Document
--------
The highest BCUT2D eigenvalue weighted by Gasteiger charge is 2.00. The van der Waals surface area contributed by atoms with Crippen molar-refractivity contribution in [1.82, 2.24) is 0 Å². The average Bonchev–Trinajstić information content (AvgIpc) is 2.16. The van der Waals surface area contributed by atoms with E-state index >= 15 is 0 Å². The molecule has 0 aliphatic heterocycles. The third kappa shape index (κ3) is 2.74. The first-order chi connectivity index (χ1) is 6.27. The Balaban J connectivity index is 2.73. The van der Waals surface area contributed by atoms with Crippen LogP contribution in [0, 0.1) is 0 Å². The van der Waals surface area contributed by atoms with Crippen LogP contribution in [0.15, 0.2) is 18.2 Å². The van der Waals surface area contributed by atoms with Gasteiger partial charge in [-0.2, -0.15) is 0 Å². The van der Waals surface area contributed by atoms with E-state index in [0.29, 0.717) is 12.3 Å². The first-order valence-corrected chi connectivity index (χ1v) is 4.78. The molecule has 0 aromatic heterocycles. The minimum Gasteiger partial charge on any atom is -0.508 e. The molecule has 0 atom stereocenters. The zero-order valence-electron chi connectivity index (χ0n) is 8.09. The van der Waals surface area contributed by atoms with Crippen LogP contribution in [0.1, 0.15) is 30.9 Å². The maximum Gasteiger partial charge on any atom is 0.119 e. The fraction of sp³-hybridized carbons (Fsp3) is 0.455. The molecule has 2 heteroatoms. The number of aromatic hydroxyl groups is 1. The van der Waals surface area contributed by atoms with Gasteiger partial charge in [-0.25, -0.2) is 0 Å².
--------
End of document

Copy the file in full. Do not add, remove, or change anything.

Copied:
The highest BCUT2D eigenvalue weighted by Gasteiger charge is 2.00. The van der Waals surface area contributed by atoms with Crippen molar-refractivity contribution in [1.82, 2.24) is 0 Å². The average Bonchev–Trinajstić information content (AvgIpc) is 2.16. The van der Waals surface area contributed by atoms with E-state index >= 15 is 0 Å². The molecule has 0 aliphatic heterocycles. The third kappa shape index (κ3) is 2.74. The first-order chi connectivity index (χ1) is 6.27. The Balaban J connectivity index is 2.73. The van der Waals surface area contributed by atoms with Crippen LogP contribution in [0, 0.1) is 0 Å². The van der Waals surface area contributed by atoms with Crippen LogP contribution in [0.15, 0.2) is 18.2 Å². The van der Waals surface area contributed by atoms with Gasteiger partial charge in [-0.2, -0.15) is 0 Å². The van der Waals surface area contributed by atoms with E-state index in [0.29, 0.717) is 12.3 Å². The first-order valence-corrected chi connectivity index (χ1v) is 4.78. The molecule has 0 aromatic heterocycles. The minimum Gasteiger partial charge on any atom is -0.508 e. The molecule has 0 atom stereocenters. The zero-order valence-electron chi connectivity index (χ0n) is 8.09. The van der Waals surface area contributed by atoms with Crippen LogP contribution in [0.1, 0.15) is 30.9 Å². The maximum Gasteiger partial charge on any atom is 0.119 e. The fraction of sp³-hybridized carbons (Fsp3) is 0.455. The molecule has 2 heteroatoms. The number of aromatic hydroxyl groups is 1. The van der Waals surface area contributed by atoms with Gasteiger partial charge in [-0.25, -0.2) is 0 Å².